How do I scan art?

In D019, we are currently using Canon scanners. To scan with Canon scanners, you need to use the Image Capture utility software that has been installed for you.

1. Before using the scanner, you should clean the scanner glass with glass cleaner and then dry it off. Make sure you remove any loose dirt or fuzz that the scanner has collected before you begin scanning. An aerosol duster also works well for cleaning purposes. Then place the photo, magazine or whatever media you are scanning face down on the glass of the scanner and close the scanner cover. If possible, try to make sure the print area on the page is parallel to the edges of the scanner, and the image being scanned is flat against the scanning bed. Another thing to consider when scanning is to select the images carefully, because anything larger than the scan bed will have to be scanned in segments and reassembled in Photoshop (ie: 12" LP covers). Anything smaller than 2 inches will simply not scan well due to the resolution of the scanner.

2. Launch Image Capture (in the dock). Upon launch, the scanner will do an overview scan to preview the scan bed. Confirm that the settings match the screenshot below.


3. If "Use Custom Size" is selected, you can crop your scan by marqueeing around the area you wish to capture. This is beneficial because you can calculate your scan size more accurately.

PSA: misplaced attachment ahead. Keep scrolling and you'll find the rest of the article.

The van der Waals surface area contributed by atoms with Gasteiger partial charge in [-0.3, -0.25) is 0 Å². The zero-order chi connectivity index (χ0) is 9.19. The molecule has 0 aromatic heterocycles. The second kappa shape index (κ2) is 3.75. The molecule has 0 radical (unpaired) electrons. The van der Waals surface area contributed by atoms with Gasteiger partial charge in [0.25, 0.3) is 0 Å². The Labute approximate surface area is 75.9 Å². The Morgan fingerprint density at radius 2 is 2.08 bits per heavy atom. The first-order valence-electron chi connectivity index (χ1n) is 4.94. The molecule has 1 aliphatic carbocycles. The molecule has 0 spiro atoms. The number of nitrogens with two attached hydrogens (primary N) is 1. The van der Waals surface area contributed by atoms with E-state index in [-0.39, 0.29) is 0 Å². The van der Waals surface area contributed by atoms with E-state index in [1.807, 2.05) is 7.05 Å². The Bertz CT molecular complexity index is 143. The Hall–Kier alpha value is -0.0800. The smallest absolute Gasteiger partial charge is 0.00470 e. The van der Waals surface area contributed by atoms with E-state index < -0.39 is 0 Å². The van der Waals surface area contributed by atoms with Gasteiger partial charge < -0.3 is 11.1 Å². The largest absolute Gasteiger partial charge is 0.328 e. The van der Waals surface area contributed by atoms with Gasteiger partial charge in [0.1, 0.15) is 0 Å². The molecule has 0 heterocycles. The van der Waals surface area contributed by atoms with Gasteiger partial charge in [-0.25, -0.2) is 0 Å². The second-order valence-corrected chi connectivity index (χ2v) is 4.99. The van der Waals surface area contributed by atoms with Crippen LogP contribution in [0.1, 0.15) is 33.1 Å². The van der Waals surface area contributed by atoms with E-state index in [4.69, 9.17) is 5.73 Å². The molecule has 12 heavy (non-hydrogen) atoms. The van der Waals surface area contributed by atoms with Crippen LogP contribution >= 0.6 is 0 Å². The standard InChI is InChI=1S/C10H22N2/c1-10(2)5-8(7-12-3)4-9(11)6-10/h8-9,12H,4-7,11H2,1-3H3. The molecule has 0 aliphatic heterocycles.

4. Check the resolution. If you're scanning for print, 300 DPI is recommended. If you intend to blow up the image, increase the resolution accordingly (i.e. use 600 DPI if you intend to blow up the image to 200% of original size). If you're scanning for web publishing, change "inches" to "pixels." Target 1000px width for blog entries and email attachments.

5. Click SCAN. Your scanned image will appear on the desktop. Open the image in Photoshop for further editing.

  • Scan larger rather than smaller. Resampling down in Photoshop will not lose quality, but resampling up will soften your image.
  • Crop loosely and give yourself some elbow room. You can refine your crop in Photoshop later.
  • You do not need to rotate the scan while scanning. Images can be rotated easily in Photoshop later while cropping.
  • You do not need to do any image correction while scanning. Photoshop has better tools for image correction.
  • Always scan in color even if your original is in b&w. Photoshop has powerful tools to convert images to b&w.
  • For more information, see these articles about Scanning and Resolution and special techniques for Scanning Printed Pieces.